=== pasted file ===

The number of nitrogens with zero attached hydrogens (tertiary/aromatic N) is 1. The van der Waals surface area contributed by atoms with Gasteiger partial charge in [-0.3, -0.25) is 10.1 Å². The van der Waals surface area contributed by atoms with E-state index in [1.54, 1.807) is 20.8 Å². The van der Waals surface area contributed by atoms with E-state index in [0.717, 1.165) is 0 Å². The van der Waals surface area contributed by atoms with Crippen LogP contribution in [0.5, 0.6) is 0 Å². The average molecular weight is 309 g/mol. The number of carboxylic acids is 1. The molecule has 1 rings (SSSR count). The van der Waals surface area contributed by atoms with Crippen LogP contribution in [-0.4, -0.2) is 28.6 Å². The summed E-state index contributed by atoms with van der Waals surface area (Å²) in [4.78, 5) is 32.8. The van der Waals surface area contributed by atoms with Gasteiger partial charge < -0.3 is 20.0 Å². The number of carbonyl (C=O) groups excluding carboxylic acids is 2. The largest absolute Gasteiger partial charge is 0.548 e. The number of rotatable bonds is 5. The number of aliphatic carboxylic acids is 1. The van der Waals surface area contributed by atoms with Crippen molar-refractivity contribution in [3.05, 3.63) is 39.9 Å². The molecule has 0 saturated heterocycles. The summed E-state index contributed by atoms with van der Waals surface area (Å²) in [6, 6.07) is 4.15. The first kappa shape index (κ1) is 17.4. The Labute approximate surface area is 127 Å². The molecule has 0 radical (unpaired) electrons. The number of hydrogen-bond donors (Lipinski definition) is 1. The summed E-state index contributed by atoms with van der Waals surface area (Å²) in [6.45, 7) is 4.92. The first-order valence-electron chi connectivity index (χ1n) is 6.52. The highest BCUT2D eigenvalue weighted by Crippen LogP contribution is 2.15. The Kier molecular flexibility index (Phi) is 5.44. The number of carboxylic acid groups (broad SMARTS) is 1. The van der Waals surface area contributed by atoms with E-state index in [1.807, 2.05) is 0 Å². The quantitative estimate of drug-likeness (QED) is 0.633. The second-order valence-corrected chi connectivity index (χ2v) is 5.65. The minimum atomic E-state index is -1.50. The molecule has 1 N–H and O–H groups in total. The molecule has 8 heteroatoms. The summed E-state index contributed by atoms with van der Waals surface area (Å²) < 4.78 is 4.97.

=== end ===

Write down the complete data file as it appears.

The number of nitrogens with zero attached hydrogens (tertiary/aromatic N) is 1. The van der Waals surface area contributed by atoms with Gasteiger partial charge in [-0.3, -0.25) is 10.1 Å². The van der Waals surface area contributed by atoms with E-state index in [1.54, 1.807) is 20.8 Å². The van der Waals surface area contributed by atoms with E-state index in [0.717, 1.165) is 0 Å². The van der Waals surface area contributed by atoms with Crippen LogP contribution in [0.5, 0.6) is 0 Å². The average molecular weight is 309 g/mol. The number of carboxylic acids is 1. The molecule has 1 rings (SSSR count). The van der Waals surface area contributed by atoms with Crippen LogP contribution in [-0.4, -0.2) is 28.6 Å². The summed E-state index contributed by atoms with van der Waals surface area (Å²) in [4.78, 5) is 32.8. The van der Waals surface area contributed by atoms with Gasteiger partial charge < -0.3 is 20.0 Å². The number of carbonyl (C=O) groups excluding carboxylic acids is 2. The largest absolute Gasteiger partial charge is 0.548 e. The number of rotatable bonds is 5. The number of aliphatic carboxylic acids is 1. The van der Waals surface area contributed by atoms with Crippen molar-refractivity contribution in [3.05, 3.63) is 39.9 Å². The molecule has 0 saturated heterocycles. The summed E-state index contributed by atoms with van der Waals surface area (Å²) in [6, 6.07) is 4.15. The first kappa shape index (κ1) is 17.4. The Labute approximate surface area is 127 Å². The molecule has 0 radical (unpaired) electrons. The number of hydrogen-bond donors (Lipinski definition) is 1. The summed E-state index contributed by atoms with van der Waals surface area (Å²) in [6.45, 7) is 4.92. The first-order valence-electron chi connectivity index (χ1n) is 6.52. The highest BCUT2D eigenvalue weighted by Crippen LogP contribution is 2.15. The Kier molecular flexibility index (Phi) is 5.44. The number of carboxylic acid groups (broad SMARTS) is 1. The van der Waals surface area contributed by atoms with E-state index in [1.807, 2.05) is 0 Å². The quantitative estimate of drug-likeness (QED) is 0.633. The second-order valence-corrected chi connectivity index (χ2v) is 5.65. The minimum atomic E-state index is -1.50. The molecule has 1 N–H and O–H groups in total. The molecule has 8 heteroatoms. The summed E-state index contributed by atoms with van der Waals surface area (Å²) < 4.78 is 4.97.